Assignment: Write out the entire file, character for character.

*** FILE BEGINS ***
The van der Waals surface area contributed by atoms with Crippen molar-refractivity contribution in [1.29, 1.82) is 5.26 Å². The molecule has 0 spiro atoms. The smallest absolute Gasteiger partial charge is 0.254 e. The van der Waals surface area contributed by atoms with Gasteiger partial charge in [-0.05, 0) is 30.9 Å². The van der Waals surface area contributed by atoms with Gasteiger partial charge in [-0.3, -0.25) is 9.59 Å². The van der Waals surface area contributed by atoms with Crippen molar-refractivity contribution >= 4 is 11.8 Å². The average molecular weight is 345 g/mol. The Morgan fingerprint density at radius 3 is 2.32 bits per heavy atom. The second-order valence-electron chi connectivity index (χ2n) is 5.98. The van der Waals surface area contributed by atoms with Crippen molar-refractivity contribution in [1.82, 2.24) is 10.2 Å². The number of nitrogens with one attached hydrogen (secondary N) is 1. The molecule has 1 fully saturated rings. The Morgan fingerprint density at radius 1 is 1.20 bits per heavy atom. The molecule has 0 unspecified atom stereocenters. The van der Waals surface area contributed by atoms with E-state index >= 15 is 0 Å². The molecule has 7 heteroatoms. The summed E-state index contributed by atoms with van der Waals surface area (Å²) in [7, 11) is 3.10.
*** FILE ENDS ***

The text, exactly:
The van der Waals surface area contributed by atoms with Crippen molar-refractivity contribution in [1.29, 1.82) is 5.26 Å². The molecule has 0 spiro atoms. The smallest absolute Gasteiger partial charge is 0.254 e. The van der Waals surface area contributed by atoms with Gasteiger partial charge in [-0.05, 0) is 30.9 Å². The van der Waals surface area contributed by atoms with Gasteiger partial charge in [-0.3, -0.25) is 9.59 Å². The van der Waals surface area contributed by atoms with Crippen molar-refractivity contribution >= 4 is 11.8 Å². The average molecular weight is 345 g/mol. The Morgan fingerprint density at radius 3 is 2.32 bits per heavy atom. The second-order valence-electron chi connectivity index (χ2n) is 5.98. The van der Waals surface area contributed by atoms with Crippen molar-refractivity contribution in [1.82, 2.24) is 10.2 Å². The number of nitrogens with one attached hydrogen (secondary N) is 1. The molecule has 1 fully saturated rings. The Morgan fingerprint density at radius 1 is 1.20 bits per heavy atom. The molecule has 0 unspecified atom stereocenters. The van der Waals surface area contributed by atoms with E-state index >= 15 is 0 Å². The molecule has 7 heteroatoms. The summed E-state index contributed by atoms with van der Waals surface area (Å²) in [7, 11) is 3.10.